Spoked vs Stoked - What's the difference?

spoked | stoked |


As adjectives the difference between spoked and stoked

is that spoked is having spokes while stoked is (slang) feeling excitement or an exciting rush.

As a verb stoked is

(stoke).

spoked

English

Adjective

(-)
  • having spokes
  • *{{quote-book, year=1909, author=Olive M. Briggs, title=The Black Cross, chapter=, edition= citation
  • , passage=The river winds underneath it, and the great spoked wheel turns slowly, tossing the water into a cloud of yellow foam, flinging the spray afar into the dark, flowing stream, catching it again; playing with it, half sportive, half fierce, like some monster alive. }}
  • * 1986 , Mary Dove, The perfect age of man's life (page 84)
  • On the north wall of the former chapel of St Anthony in Leominster Priory church in Herefordshire, a ten-spoked wheel, with ten medallions on the circumference and one central medallion, is all that can now be seen
  • * {{quote-news, year=2001, date=June 1, author=R.M. Johnson, title=On Exhibit: The Mountain Bike's Primitive Ancestors, work=Chicago Reader citation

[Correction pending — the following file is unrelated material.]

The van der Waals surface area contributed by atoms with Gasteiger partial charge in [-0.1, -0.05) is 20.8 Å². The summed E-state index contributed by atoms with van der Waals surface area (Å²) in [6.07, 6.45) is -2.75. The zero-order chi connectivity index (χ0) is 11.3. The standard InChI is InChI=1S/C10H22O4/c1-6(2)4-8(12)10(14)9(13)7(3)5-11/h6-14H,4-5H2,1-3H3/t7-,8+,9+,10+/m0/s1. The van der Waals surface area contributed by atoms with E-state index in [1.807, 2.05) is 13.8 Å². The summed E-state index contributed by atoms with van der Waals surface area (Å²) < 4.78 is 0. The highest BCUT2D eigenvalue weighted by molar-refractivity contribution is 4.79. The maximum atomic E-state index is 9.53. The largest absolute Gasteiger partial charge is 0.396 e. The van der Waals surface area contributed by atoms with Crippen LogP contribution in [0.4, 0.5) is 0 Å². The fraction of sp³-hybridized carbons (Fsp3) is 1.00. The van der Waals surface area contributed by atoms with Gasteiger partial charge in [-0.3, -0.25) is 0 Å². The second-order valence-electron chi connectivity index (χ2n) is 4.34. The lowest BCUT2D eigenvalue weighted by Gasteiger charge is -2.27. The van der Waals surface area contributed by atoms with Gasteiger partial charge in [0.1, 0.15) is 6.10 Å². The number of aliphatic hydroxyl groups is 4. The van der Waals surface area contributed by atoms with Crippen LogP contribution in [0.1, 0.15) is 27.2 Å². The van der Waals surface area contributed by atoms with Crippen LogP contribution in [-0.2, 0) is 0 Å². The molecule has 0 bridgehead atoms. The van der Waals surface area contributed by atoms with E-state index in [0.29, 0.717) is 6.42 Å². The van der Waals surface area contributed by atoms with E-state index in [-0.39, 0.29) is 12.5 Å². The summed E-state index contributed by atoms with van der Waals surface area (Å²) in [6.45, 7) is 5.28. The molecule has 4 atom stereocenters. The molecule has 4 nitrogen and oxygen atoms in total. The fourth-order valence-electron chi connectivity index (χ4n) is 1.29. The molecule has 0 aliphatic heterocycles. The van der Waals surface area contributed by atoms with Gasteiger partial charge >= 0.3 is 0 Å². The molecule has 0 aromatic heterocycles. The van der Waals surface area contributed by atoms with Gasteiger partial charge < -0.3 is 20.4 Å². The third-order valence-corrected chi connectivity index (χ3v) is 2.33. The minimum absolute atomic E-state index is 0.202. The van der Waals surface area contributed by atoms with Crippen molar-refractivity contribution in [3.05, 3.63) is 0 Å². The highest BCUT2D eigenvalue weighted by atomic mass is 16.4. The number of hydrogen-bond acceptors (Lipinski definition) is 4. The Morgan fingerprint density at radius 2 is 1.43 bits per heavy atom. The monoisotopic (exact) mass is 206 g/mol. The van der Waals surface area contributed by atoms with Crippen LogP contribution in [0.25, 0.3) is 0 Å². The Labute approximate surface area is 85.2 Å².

• , passage=It features equal-sized spoked hickory wheels, pneumatic tires, a chain drive, and an elliptical chain ring, something Japanese manufacturers reintroduced on bicycles in the late 1970s. }}

    stoked

    English

    Verb

    (head)
  • (stoke)
  • Adjective

    (en adjective)
  • (slang) Feeling excitement or an exciting rush.
  • * 1964 , '', 3 December 1964. Quoted in Sidney J. Baker, ''The Australian Language , second edition, 1966, chapter XI, end of section 2, page 255.
  • When you're driving hard and fast down the wall, with the soup curling behind yer, or doing this backside turn on a big one about to tube, it's just this feeling. Yer know, it leaves yer feeling stoked .